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Quilting the On-The-Go Place-mat

Now that the placemat is all sewn together it’s time to do some quilting. Some people love the piecing process of a quilt while others prefer the quilting stage. I enjoy the whole process and love to see how the piece changes as each step is completed.

I thought about how to quilt the place-mat and decided to keep it nice and simple with straight lines using the IDT system which is the built-in walking foot on the Pfaff Quilt Expression 4.2. I acquired an open toe decorative foot for the machine which will make it much easier to see my stitching lines and hopefully keep me going in a straight line. This foot is great for applique and decorative stitching since it has a large open area in which to see your work and where you’re stitching. Definitely one of my favorite feet and a must-have foot with any machine I use.

All right then lets get back to work and do some quilting.

Sandwiching the Layers for Quilting

The Layers

It isn’t a real sandwich but in quilting it’s called a sandwich of layers. Sandwich is kind of appropriate though considering this project is made specifically for picnics and food events.

The layers include the quilt top, or place-mat top in this case, batting and the backing. I am using a cotton batting which is nice and thin and will lay flat when quilted. That will make it easier for a plate to sit on the place-mat. Both the backing and batting need to be at least an inch larger all the way around than the quilt top for a small project like this and 2 inches larger all the way around for a large project. This is just in case there is any movement of the layers while quilting.

Basting Methods

To prevent movement of these layers when quilting it’s a good idea to baste them together. I prefer to baste with curved safety pins made specifically for this purpose and I usually place them about a fist width apart. Yes, I use a lot of pins and I have a lot of pins. The other methods that can be used are to spray baste with a product such as 505 Spray Basting Glue or to hand baste with thread, which I find is very time consuming.

Note how close together the safety pins are in the photo below.

Layers basted with curved safety pins.
Layers basted with curved safety pins.

 

Marking the Quilting Lines

Chalk Lines

I decided that I’d use lines 1½ inch apart on the quilt top. This will hold everything in place nicely. There are many ways to mark the lines on a quilt. One of my favourite marking tools is the Chaco Liner from Clover. It’s easy to use, easy to see on the fabric and easy to remove after the quilting is done. Because it’s chalk, it usually disappears with the stitching.

Remember to always start quilting in the center of the quilt as this will allow for any movement of fabric to go out towards the edges and not create bunches in the middle. If it’s basted well there should be very little movement of the fabric when quilting.

Chalk lines mark where the quilting will be.
Chalk lines mark where the quilting will be.

 

Masking Tape

Another marking method that I often use is masking tape. It comes in different widths and so I just use the desired width, lay down on the quilt and stitch along the edge of it.

Note the amount of space the open toed decorative foot has in the photo below – great for seeing what you’re stitching and where you’re going.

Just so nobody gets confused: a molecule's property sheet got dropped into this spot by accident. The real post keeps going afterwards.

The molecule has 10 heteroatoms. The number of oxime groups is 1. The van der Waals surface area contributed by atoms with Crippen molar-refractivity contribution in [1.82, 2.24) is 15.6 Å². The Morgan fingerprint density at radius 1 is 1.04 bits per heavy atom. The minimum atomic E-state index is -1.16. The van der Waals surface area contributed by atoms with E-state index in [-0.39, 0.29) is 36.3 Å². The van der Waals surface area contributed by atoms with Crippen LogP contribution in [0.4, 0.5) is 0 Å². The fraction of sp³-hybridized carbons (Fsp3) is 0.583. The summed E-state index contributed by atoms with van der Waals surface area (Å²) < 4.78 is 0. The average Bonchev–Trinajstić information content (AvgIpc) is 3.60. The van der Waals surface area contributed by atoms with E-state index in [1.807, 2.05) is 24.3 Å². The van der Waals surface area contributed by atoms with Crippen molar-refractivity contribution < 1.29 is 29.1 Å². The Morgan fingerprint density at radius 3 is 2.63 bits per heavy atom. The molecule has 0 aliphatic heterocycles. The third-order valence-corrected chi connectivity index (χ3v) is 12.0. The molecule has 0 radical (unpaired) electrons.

Stitching along the masking tape.
Stitching along the masking tape.

 

Machine Guide

Finally most machines come with a guide that attaches to the back of the presser foot shank on the machine. The Quilt Expression 4.2 is no exception and so I put it on and gave it a go. The curved area lines up with the previous line or edge that you wish to follow. Measure from the needle to the curved blade area the length to which the quilting lines are to be apart and tighten in place, then sew. As simple as that.

Using the guide to mark the quilting lines.
Using the guide to mark the quilting lines.

 

Quilting the Place-mat

There are three important items needed for successful quilting.

Thread

I used the same thread for quilting as I used for the topstitching on the utensil holder and the napkin bands. It’s a thread from Wonderfil called Tutti. It’s a 100% cotton, 50 weight variegated thread that works in the bobbin as well as on the top. This line of thread has a huge array of fantastic colors. I love them all.

Needle

I made sure to replace my needle with a topstitch 90 needle prior to quilting. Using the topstitch needle with the layers and variegated thread will make a nicer stitch and help to prevent any thread breakage. For further information about needles check out the Schmetz needle guide – a very useful document.

Walking Foot

With the IDT system engaged, the open toed foot in place and the needle in the down position I stitched the sandwich layers together. I went right over top of the utensil holder so that three individual spaces would be created for the utensils to slip into. The middle one I made just slightly larger so it could accommodate 2 utensils.

Quilted place-mat with parallel lines.
Quilted place-mat with parallel lines.

 

Tune in tomorrow to see how to add the ties and binding to finish off the place-mat as well as to see what little extras I created and how I used those blocks from day 1. With the quilting all done I think it’s time for a break.

Happy Quilting

Jennifer runs Quilts by Jen, a fantastic educational resource for quilters with many great free tutorials ranging from how to choose fabrics, understanding the value of fabrics, pressing, building Bargello runs, pinning, binding, sandwiching, couching, quilting, and much more. Check them out!

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